Stations’ joint effort brings streaming BBC shows to websites

A joint effort among PBS and five member stations has created a more efficient way for stations to offer online streams of British imports such as Doctor Who and Death in Paradise while honoring BBC restrictions that limit web streaming. The BBC’s agreement for streaming programs besides Masterpiece limits access to viewers within a station’s market. But COVE, PBS’s online video platform, does not allow for filtering by location, which hampered stations’ ability to offer BBC content. Those restrictions made for an “unmanageable” situation, said John Decker, director of programming at KPBS in San Diego. But stations are now using a new web page created by PBS that allows for location-based filtering, and five stations have agreed to handle uploading of BBC content to ensure quality and prevent duplicative uploading.

WKGC dropping NPR affiliation, picking up BBC, APM shows

WKGC in Panama City, Fla., will replace NPR's newsmagazines with BBC news programs distributed by American Public Media. The station, which is also dropping its NPR membership, cited duplication of NPR programs in the market as the reason for the schedule change, which takes effect Oct. 1, reports the local News Herald. During morning and afternoon drive times, BBC World News and NewsHour will air on the WKGC instead of NPR's Morning Edition and All Things Considered. WKGC is licensed to Gulf Coast State Community College and shares its service area with WFSU in Tallahassee, operated by Florida State University.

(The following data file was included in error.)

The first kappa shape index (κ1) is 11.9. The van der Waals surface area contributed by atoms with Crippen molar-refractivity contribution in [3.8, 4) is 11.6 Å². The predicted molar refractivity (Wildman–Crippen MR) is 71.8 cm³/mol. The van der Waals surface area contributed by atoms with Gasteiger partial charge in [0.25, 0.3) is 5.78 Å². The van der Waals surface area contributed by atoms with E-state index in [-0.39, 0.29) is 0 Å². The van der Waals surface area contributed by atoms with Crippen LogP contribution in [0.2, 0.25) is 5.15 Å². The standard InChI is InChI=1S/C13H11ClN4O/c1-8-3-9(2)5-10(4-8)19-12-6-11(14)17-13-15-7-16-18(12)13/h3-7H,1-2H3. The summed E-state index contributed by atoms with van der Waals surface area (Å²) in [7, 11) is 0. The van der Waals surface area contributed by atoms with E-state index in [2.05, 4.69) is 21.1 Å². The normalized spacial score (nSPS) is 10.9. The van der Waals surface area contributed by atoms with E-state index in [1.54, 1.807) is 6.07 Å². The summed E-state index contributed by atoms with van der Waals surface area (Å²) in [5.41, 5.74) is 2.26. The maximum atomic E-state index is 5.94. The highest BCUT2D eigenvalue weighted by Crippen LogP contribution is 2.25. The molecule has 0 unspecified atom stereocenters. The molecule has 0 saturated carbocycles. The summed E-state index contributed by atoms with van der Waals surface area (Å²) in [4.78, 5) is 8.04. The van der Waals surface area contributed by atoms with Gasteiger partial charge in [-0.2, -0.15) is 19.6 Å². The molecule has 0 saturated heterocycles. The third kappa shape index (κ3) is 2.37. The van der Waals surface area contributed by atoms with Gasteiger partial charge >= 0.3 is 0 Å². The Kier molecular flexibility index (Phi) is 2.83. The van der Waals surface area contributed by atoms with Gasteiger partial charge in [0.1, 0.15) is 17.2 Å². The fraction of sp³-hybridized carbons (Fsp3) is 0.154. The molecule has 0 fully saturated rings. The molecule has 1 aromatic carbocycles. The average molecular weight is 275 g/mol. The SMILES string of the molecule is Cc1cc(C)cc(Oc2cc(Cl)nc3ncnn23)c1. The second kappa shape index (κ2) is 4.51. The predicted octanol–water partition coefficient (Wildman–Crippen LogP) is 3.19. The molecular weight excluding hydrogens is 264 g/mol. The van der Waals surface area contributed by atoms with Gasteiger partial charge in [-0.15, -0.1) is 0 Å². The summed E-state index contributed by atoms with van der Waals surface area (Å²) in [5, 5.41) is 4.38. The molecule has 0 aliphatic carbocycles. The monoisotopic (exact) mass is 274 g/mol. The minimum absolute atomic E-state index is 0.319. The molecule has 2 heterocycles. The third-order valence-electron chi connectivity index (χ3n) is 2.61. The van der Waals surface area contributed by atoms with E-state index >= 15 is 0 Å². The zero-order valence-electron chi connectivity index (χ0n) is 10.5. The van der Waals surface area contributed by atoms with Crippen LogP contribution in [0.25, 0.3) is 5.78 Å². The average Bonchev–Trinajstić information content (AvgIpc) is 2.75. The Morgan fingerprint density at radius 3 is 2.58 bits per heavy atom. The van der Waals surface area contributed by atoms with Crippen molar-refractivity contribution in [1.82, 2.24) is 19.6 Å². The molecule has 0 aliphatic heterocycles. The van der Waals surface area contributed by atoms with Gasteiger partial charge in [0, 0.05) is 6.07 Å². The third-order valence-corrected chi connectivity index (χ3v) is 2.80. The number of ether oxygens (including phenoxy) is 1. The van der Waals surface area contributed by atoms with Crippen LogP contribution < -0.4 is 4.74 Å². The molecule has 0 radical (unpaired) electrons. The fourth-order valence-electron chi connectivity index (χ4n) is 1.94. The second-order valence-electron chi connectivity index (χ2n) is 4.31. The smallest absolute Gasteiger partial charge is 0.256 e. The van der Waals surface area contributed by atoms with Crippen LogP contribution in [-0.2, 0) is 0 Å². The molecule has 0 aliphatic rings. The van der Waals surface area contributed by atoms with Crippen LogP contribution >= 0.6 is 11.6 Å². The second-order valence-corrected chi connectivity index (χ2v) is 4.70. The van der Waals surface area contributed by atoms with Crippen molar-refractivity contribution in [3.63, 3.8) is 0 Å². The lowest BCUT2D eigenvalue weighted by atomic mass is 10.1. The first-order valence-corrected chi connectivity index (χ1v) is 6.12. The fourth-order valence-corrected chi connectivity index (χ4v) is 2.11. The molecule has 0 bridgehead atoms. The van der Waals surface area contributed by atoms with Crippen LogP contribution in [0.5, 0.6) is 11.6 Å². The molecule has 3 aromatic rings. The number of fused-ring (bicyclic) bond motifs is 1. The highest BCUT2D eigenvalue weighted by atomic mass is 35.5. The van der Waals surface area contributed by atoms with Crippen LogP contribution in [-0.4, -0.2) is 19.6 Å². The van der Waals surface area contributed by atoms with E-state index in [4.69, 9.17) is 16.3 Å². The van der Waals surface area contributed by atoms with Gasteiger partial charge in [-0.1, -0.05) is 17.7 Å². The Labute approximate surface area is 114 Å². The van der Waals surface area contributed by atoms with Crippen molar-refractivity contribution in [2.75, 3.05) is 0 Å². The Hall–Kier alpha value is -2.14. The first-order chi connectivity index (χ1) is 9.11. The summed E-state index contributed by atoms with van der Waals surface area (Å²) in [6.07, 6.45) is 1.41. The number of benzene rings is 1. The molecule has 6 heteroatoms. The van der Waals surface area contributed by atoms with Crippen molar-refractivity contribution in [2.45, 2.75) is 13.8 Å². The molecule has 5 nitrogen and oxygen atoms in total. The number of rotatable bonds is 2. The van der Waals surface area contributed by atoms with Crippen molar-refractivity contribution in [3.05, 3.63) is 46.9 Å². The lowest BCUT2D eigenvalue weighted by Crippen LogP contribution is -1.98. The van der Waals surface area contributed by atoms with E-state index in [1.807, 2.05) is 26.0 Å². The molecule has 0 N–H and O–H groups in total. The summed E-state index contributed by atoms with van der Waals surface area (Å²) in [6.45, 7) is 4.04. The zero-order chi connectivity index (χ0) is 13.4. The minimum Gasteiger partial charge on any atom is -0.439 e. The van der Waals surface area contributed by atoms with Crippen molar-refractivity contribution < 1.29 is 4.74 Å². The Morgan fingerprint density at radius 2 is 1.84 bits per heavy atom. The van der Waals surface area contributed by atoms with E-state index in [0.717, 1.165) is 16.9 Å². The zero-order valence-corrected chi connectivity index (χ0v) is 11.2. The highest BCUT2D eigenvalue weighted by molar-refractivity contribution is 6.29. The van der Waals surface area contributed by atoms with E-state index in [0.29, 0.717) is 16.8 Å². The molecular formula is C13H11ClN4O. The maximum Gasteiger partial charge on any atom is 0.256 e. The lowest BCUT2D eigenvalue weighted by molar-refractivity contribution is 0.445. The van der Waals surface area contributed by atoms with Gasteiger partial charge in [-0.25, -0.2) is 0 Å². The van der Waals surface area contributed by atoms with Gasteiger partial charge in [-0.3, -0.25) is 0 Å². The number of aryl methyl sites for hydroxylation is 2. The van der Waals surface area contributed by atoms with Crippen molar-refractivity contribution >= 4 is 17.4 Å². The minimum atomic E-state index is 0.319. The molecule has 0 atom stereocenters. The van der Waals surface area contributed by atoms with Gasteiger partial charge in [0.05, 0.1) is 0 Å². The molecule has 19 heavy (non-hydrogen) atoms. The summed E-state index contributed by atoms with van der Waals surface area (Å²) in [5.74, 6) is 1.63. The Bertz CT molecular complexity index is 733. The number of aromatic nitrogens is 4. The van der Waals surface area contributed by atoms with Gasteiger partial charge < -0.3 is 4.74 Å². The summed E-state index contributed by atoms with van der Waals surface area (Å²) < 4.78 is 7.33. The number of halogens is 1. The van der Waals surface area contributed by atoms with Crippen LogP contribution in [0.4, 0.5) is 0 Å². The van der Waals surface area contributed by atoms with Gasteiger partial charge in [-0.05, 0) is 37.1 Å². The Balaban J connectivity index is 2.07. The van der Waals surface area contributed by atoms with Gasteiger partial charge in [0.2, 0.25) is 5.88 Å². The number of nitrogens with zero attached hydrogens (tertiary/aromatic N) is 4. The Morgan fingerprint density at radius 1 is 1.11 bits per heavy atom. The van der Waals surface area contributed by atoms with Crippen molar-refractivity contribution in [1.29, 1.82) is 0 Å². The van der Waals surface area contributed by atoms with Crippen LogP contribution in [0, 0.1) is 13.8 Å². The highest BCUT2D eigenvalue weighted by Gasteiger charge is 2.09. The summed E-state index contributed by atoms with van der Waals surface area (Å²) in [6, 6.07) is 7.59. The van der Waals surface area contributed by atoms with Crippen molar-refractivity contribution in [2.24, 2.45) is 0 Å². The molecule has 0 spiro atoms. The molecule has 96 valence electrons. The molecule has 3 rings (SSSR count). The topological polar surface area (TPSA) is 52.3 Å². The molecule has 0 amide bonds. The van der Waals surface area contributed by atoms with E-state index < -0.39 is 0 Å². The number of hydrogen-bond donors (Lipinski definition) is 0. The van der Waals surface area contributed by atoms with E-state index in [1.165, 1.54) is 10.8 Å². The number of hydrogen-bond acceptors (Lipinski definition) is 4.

With the BBC drama Call the Midwife, PBS will test its strategy to build more audience flow on Sundays.(Photo: Laurence Cendrowicz)

PBS taps BBC’s Midwife to boost Sunday viewership

PBS’s yearlong effort to build more audience flow in its primetime schedule moves into new territory with the Sept. 30 U.S. broadcast premiere of Call the Midwife, a limited-run BBC drama that will attempt to draw in Masterpiece fans and keep them watching an hour longer on Sunday nights.

APM displaces PRI as BBC World Service distributor

American Public Media will begin distributing the BBC World Service to U.S. pubradio stations July 1 [2012], ending the British network’s 26-year distribution relationship with Public Radio International. A five-year BBC-PRI contract is expiring, but the two networks will still collaborate on their co-productions such as The World and The Takeaway. Portions of the World Service air on 521 stations in the U.S.

“BBC World Service radio has been enjoying record audiences in the U.S., and we are delighted to be working with American Public Media to ensure that more U.S. listeners have access to the BBC’s impartial international journalism and programming across public radio,” said Richard Porter, controller, English, for the BBC, in a statement to Current. APM declined comment.  

Al Rose

Al Rose, 70

Albert E. Rose, former program director of New Jersey Network and later the program distributor who brought nightly British news programs to U.S. public TV, died of lung cancer June 16, 2010, at a hospice in Newtown, Pa.